Structure as Cause and Representation: Implications of Descriptivist Inference for Structural Modeling Across Multiple Levels of Analysis

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Abstract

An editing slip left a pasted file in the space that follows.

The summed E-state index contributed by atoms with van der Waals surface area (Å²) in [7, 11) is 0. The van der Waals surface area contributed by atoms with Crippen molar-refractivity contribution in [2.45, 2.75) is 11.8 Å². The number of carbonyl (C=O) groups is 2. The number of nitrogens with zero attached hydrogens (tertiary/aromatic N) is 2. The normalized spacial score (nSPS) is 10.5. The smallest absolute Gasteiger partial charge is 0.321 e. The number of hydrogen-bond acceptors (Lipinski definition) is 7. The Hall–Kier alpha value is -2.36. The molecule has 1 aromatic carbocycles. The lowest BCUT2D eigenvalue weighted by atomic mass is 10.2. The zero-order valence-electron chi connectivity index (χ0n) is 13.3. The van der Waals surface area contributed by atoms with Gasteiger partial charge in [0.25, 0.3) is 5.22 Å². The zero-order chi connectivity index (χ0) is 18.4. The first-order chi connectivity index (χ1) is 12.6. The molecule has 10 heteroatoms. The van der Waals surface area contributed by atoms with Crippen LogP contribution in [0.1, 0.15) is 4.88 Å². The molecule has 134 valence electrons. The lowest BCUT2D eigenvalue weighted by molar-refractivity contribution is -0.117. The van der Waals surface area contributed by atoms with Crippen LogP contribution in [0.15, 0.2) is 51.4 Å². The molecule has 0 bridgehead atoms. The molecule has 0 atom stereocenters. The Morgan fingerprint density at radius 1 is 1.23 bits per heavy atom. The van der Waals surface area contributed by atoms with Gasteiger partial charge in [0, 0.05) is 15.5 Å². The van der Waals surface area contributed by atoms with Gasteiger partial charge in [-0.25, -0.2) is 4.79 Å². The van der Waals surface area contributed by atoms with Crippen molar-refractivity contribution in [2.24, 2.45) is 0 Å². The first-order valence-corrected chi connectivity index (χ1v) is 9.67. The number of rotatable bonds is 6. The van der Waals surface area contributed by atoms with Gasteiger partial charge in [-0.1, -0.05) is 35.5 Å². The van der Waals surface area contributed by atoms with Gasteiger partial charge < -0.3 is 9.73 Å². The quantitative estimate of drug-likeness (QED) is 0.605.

What does a structural model reflect? Different answers to this question implicitly underlie different nosological paradigms. Traditionally, structural analysis has been seen as a process of identifying true or causative values, states, or conditions. This paradigm has faced mounting challenges, however, as psychopathology theory and research has come to encompass different levels of analysis, with concomitant questions about what constructs are most “correct.” Here, we discuss an alternative descriptivist paradigm, in which models are seen as the process of identifying optimally parsimonious, generalizable representations of observations. This paradigm allows for an integration of theoretical and methodological approaches that are often seen in mutual opposition, and recasts traditional measurement and structural models in a new light. In this article, we explain the descriptivist perspective, illustrating important concepts using empirical examples from the Human Connectome Project and this issue. We address structural theory within the context of varying levels of analysis, demonstrating how the descriptivist approach can elucidate the nature of hierarchical features and provide a framework for empirically delineating psychopathology structure.

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